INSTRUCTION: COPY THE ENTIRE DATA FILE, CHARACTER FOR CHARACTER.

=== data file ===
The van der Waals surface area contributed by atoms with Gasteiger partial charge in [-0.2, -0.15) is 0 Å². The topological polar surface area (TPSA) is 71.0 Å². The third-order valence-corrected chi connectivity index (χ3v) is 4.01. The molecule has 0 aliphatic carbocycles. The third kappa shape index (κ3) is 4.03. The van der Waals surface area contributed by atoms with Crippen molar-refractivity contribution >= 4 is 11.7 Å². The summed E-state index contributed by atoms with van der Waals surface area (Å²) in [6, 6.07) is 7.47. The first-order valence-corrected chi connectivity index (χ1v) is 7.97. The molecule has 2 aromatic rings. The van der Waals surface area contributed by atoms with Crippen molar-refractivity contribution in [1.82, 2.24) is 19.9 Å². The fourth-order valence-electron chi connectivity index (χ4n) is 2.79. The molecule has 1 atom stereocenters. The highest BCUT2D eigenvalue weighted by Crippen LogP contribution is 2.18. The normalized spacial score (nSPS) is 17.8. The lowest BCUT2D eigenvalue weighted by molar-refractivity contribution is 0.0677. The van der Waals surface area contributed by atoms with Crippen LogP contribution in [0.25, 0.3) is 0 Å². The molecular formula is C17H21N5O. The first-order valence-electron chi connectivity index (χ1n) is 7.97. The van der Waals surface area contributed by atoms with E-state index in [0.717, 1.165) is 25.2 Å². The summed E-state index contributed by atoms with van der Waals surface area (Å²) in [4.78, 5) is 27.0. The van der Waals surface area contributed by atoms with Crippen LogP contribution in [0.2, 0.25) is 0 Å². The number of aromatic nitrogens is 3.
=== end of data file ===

The van der Waals surface area contributed by atoms with Gasteiger partial charge in [-0.2, -0.15) is 0 Å². The topological polar surface area (TPSA) is 71.0 Å². The third-order valence-corrected chi connectivity index (χ3v) is 4.01. The molecule has 0 aliphatic carbocycles. The third kappa shape index (κ3) is 4.03. The van der Waals surface area contributed by atoms with Crippen molar-refractivity contribution >= 4 is 11.7 Å². The summed E-state index contributed by atoms with van der Waals surface area (Å²) in [6, 6.07) is 7.47. The first-order valence-corrected chi connectivity index (χ1v) is 7.97. The molecule has 2 aromatic rings. The van der Waals surface area contributed by atoms with Crippen molar-refractivity contribution in [1.82, 2.24) is 19.9 Å². The fourth-order valence-electron chi connectivity index (χ4n) is 2.79. The molecule has 1 atom stereocenters. The highest BCUT2D eigenvalue weighted by Crippen LogP contribution is 2.18. The normalized spacial score (nSPS) is 17.8. The lowest BCUT2D eigenvalue weighted by molar-refractivity contribution is 0.0677. The van der Waals surface area contributed by atoms with Crippen LogP contribution in [0.25, 0.3) is 0 Å². The molecular formula is C17H21N5O. The first-order valence-electron chi connectivity index (χ1n) is 7.97. The van der Waals surface area contributed by atoms with E-state index in [0.717, 1.165) is 25.2 Å². The summed E-state index contributed by atoms with van der Waals surface area (Å²) in [4.78, 5) is 27.0. The van der Waals surface area contributed by atoms with Crippen LogP contribution in [0.2, 0.25) is 0 Å². The number of aromatic nitrogens is 3.